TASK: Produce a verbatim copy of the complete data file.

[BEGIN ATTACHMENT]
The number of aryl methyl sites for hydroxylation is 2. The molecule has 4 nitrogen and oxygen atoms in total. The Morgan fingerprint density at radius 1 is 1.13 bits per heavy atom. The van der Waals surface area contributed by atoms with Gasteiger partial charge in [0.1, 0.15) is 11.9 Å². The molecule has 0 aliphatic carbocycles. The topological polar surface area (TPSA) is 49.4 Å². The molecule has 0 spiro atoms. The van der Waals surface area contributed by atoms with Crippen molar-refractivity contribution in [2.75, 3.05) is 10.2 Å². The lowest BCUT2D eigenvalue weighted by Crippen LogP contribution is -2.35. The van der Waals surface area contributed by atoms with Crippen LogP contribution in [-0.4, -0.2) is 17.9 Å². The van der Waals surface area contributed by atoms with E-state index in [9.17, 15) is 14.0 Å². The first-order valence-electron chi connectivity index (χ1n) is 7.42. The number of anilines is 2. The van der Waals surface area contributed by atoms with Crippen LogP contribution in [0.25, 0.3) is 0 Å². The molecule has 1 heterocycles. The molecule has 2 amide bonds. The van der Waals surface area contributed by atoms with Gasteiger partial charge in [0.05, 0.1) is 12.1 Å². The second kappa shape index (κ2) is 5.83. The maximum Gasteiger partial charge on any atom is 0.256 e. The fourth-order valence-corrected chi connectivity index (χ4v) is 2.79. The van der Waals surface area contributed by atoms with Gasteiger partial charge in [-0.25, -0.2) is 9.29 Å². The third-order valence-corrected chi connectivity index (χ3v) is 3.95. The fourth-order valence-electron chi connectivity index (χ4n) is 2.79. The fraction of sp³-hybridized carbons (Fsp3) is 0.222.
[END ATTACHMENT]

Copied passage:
The number of aryl methyl sites for hydroxylation is 2. The molecule has 4 nitrogen and oxygen atoms in total. The Morgan fingerprint density at radius 1 is 1.13 bits per heavy atom. The van der Waals surface area contributed by atoms with Gasteiger partial charge in [0.1, 0.15) is 11.9 Å². The molecule has 0 aliphatic carbocycles. The topological polar surface area (TPSA) is 49.4 Å². The molecule has 0 spiro atoms. The van der Waals surface area contributed by atoms with Crippen molar-refractivity contribution in [2.75, 3.05) is 10.2 Å². The lowest BCUT2D eigenvalue weighted by Crippen LogP contribution is -2.35. The van der Waals surface area contributed by atoms with Crippen LogP contribution in [-0.4, -0.2) is 17.9 Å². The van der Waals surface area contributed by atoms with E-state index in [9.17, 15) is 14.0 Å². The first-order valence-electron chi connectivity index (χ1n) is 7.42. The number of anilines is 2. The van der Waals surface area contributed by atoms with Crippen LogP contribution in [0.25, 0.3) is 0 Å². The molecule has 1 heterocycles. The molecule has 2 amide bonds. The van der Waals surface area contributed by atoms with Gasteiger partial charge in [0.05, 0.1) is 12.1 Å². The second kappa shape index (κ2) is 5.83. The maximum Gasteiger partial charge on any atom is 0.256 e. The fourth-order valence-corrected chi connectivity index (χ4v) is 2.79. The van der Waals surface area contributed by atoms with Gasteiger partial charge in [-0.25, -0.2) is 9.29 Å². The third-order valence-corrected chi connectivity index (χ3v) is 3.95. The fourth-order valence-electron chi connectivity index (χ4n) is 2.79. The fraction of sp³-hybridized carbons (Fsp3) is 0.222.